Women, War and Peace
by the Editors
What has contemporary feminism meant to war and what has contemporary war meant to feminism? As the U.S. rounds the corner into a decade of war, Women, War and Peace, the Summer 2011 edition of On The Issues Magazine, takes a look at an age-old topic with a 21st century lens.
In Gender Values: The Costs of War, feminist economist Susan Feiner describes how the billions of dollars expended on the wars in Iraq and Afghanistan steal money from womenís jobs, healthcare and education. Lori Adelman analyzes the research on war attitudes and finds that women are, indeed, more inclined to oppose military action in Fighting to Gratify a Sex Instinct? War Attitudes Vary by Gender. Cora Weiss, who has a long history in international womenís and peace movements at the UN, takes a strong stand in Peace is a Human Right: Give Us Women Who Get It, calling for the advancement of women who will weigh carefully the burdens of war, and activists who understand that ending rape in war is not enough -- but that war itself must end.
Three writers look more closely at the costs to women who are in target zones. Debra Sweet, director of World Can't Wait, challenges the notion that the war in Afghanistan benefits women in The Cruel Lie: Bombing to Liberate Women. Yifat Susskind, executive director of Madre, shows how post-conflict gender violence stalks women and what grassroots groups in Guatemala and Iraq are doing in response in Violence Against Women Surges When War Is "Done". Kathleen Barry concludes that a major cultural shift is needed to address the macho fury that embroils men in both war and violence on the home front in A Feminist Looks at Masculine Rage and the Haditha Massacre.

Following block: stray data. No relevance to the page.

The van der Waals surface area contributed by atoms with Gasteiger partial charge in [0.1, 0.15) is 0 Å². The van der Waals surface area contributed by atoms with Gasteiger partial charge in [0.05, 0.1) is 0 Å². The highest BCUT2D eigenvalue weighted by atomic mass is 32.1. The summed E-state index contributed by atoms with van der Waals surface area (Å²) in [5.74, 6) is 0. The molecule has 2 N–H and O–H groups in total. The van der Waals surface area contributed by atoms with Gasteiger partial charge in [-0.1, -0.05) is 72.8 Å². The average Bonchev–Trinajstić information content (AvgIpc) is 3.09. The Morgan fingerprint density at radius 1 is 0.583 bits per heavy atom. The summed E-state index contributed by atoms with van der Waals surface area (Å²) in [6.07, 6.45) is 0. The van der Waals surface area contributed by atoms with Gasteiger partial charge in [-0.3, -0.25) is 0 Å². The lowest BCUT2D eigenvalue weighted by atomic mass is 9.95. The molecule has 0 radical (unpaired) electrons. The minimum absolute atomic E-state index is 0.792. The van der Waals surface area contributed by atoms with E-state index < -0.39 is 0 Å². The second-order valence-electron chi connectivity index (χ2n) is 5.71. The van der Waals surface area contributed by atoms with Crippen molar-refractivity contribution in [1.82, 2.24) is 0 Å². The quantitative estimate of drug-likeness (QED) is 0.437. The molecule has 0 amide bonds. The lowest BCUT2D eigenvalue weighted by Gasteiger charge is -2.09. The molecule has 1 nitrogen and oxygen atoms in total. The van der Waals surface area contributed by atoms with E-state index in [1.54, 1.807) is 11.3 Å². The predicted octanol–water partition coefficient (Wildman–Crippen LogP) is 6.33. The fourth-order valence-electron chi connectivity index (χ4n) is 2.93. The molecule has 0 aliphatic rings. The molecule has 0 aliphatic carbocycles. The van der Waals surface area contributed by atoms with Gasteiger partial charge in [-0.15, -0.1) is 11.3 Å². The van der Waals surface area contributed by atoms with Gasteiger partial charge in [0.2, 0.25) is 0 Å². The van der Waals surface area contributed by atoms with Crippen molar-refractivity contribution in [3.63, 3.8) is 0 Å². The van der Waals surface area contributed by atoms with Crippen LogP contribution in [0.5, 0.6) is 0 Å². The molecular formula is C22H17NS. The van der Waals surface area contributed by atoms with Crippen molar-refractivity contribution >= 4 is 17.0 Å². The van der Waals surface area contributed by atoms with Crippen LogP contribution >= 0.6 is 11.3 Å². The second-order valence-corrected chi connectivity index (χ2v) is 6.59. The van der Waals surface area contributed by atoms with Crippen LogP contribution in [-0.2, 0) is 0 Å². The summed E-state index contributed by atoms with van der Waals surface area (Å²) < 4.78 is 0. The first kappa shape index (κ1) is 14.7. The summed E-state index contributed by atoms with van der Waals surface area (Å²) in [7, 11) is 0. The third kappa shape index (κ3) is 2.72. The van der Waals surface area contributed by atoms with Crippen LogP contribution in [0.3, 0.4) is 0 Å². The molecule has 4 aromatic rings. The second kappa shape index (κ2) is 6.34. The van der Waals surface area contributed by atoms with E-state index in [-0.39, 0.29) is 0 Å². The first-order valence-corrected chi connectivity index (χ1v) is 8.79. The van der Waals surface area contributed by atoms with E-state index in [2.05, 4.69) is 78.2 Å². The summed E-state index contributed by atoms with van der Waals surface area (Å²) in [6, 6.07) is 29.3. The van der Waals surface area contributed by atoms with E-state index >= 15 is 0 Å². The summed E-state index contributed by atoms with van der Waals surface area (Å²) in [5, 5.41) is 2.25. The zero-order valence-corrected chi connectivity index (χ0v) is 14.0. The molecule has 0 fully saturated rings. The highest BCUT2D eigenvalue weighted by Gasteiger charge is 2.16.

Eleanor Bader zooms in on anti-war activists who try to combat military recruitment in schools in War Resisters Inject Truth into Military Recruitment, while Chris Lombardi, author of an upcoming book on war dissenters, gives a multi-layered portrait of the challenges and stresses that face servicewomen in Paradoxes of Women in Uniform Take Deep Listening. Jean Stevens gives us insight into the intersectional thinking of a new generation of peace activists in Next "Wave" Peace Activists Pour Feminism into the Mix. And for a look at an iconic book from earlier years, anthology editor Pam McAllister describes how her thinking has evolved in Finding Hope: Reweaving -- Then and Now.
On The Issues Magazine publisher and editor Merle Hoffman takes us back to the start of our current military engagements in All Wars Are Intimate Wars, an excerpt from her upcoming memoir, Intimate Wars, with a step back to 9/11 and how it resonated with the terror threats that abortion providers had faced for years.
In a new feature, the staff of the Feminist Press recommends good reading on war and peace from its catalog and those of other publishers in Books of Note: War and Peace. We get yet another perspective on war from our feature video, Pioneering Women War Correspondents by Milena Jovanovitch, which looks at journalists who took risks and overcame obstacles to be eyewitnesses to history.
As always, we carry art and poetry. In The Art Perspective, Art Editor Linda Stein features a slide show and audio description of the works of Frances Jetter, whose linocuts illustrate disarmament, human rights and the hypocrisy of warmaking. Throughout the edition, another ten artists are also displayed. Poetry Co-Editor Sarah Browning deepens the understanding of war and peace with four poets: Carmen Calatayud, Kathy Engel, Meg Hamill and Lisa Suhair Majaj, who sort through flames of memory and trails of hope.
We take our readers back to pertinent articles from prior editions of On The Issues Magazine -- in print (1983-1999); online (2008-2011) -- in Related Stories. And since Summer 2011 marks three years of online publishing by On The Issues Magazine, Gabrielle Korn looks at our most-read stories in Top Ten: Three Years of Stories That Grabbed Readers; reality, media representations and 21st century conundrums of sex won out.
Women, War and Peace is obviously a topic that is complex, multidimensional -- and of vast importance. It tests and challenges our humanity, our values, our futures. Take a moment to make a comment at the end of our stories. We will also explore fresh angles and provocative thinking in our unique Café feature. Feel free to write us with your ideas or letters at firstname.lastname@example.org.
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